If you’ve read Part One of our “Vegas Rocks” series, you know all about the best destinations to go see some amazing rocks in the Vegas area. We talked with Pink Jeep Tours guide, geology expert and Vegas local, Gary Lehman, about some of his favorite “rock star” stops around Vegas.
For part two, we’re going to dive into the specific rocks around the Vegas area—rocks that have names! We’ll explore some of the rock types you’ll find around Las Vegas, as well as a couple individual, standout stars. Hang on: it’s going to be a rocky road (sorry, couldn’t resist)!
The Anasazi, or the Ancient Pueblo Peoples, lived in the area of the Valley of Fire from around 300 BC to around 1150 AD. They left behind several petroglyphs—art carved into the rock walls—that are fairly well preserved and seriously incredible to see. Some of the best of these petroglyphs are found at Atlatl Rock, a rock named after the atlatl, a device the Anasazi would use to launch their spears. There’s a campground close to Atlatl Rock if you feel like staying for a while, or you can stop by and see the petroglyphs on a Valley of Fire Jeep tour.
It only takes one look at Elephant Rock to know where it got it’s quirky name: this rock really looks like an elephant, with its giant sandstone “trunk” forming a magnificent archway. It’s quite a sight to behold, and is definitely worth the stop! Your Valley of Fire Jeep tour will make a stop here, or you can check it out on your own.
While not a single, specific rock, Aztec Sandstone deserves its own special place among “rocks that have names.” Straight out of the Jurassic period, these rocks make up a large portion of the landscape of Red Rock Canyon. In fact, the canyon features giant cliffs of Aztec Sandstone. They are characterized by their unique, colorful, otherworldly appearance, and make the perfect backdrop for incredible photos.
Incredible sandstone formations? Perfect examples of geologic “cross bedding?” Great stop for a one-of-a-kind picture? Check, check, and check. The “Beehives” in the Valley of Fire aren’t just unique looking, they’re also full of fascinating geologic importance, showing how silt, sind, and water can work together to create natural wonders. This is one photo op you don’t want to miss!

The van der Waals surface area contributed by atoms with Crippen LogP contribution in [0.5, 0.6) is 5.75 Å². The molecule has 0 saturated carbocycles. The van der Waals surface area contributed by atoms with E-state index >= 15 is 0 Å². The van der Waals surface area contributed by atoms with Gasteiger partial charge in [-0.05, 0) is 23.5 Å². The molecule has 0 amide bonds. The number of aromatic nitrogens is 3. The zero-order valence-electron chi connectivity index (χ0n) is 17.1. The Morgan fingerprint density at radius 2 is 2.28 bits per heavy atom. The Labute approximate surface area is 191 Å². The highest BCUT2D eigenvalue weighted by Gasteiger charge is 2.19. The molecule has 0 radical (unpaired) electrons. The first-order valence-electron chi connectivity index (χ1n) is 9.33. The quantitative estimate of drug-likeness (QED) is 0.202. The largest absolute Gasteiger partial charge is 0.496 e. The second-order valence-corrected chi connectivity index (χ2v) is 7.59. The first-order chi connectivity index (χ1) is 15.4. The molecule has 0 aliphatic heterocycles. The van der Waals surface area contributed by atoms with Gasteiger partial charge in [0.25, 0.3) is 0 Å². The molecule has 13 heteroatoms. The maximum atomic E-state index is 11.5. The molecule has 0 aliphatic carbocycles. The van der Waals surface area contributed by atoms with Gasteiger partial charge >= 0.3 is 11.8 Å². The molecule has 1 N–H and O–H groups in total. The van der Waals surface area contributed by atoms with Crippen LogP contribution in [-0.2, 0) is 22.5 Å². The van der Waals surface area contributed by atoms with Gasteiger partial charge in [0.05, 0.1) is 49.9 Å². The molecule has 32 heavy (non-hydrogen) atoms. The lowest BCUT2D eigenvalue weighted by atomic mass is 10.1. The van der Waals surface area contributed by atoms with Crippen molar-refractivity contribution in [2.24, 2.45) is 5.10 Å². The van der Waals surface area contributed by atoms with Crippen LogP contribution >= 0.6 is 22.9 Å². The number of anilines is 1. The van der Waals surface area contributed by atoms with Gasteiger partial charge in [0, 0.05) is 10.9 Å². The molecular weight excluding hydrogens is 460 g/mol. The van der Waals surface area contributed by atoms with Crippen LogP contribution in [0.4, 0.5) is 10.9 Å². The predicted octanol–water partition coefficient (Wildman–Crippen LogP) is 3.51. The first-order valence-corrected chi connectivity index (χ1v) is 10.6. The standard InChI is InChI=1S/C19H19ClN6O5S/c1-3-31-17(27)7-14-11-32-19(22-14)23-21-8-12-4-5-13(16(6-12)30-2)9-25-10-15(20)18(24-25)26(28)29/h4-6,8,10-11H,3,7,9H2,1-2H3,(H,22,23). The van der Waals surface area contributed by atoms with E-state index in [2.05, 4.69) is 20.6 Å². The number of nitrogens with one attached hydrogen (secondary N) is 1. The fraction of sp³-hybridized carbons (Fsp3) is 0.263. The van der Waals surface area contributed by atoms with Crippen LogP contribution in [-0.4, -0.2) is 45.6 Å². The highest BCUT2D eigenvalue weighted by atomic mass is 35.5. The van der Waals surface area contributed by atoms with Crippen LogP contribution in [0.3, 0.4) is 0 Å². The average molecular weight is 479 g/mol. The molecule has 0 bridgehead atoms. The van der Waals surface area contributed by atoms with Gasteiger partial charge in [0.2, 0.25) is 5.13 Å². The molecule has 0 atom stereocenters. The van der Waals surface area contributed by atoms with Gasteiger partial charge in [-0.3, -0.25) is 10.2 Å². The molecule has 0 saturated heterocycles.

The Seven Sisters mark one of five locations in the Valley of Fire where weddings can be held, so if you decide to visit, you may get a glimpse of a happy couple walking among the red rocks. The seven boulders have withstood the fierce winds that have caused surrounding rocks to erode. Some may see this as a representation of a strong and lasting marriage; others may just think it looks really cool. Either way, it’s worth a stop!
The Wilson Cliffs
Part of the Keystone Thrust that Gary mentioned in Part One, the Wilson Cliffs, at over 3,000 feet tall, tower above the Red Rock Canyon landscape. You’ll only see rocks like this here, so if you have the chance to venture out that way, whether for a hike or a Jeep tour, you definitely should. These colorful, layered cliffs have been millions of years in the making, and they add a magnificent backdrop to the beautiful canyon.
These “rocks that have names” may be lacking some of the glitter and fame of the typical Vegas rock star, but they have a beauty and majesty all their own. On your next Vegas trip, take some time to explore the natural side of Vegas by visiting some of nature’s rock stars. And don’t forget to take advantage of Las Vegas Jeep tours; they’ll take you right to all the best sights, and you’ll have a highly-trained tour guide to act as your personal driver, photographer, and area expert. See you in Las Vegas!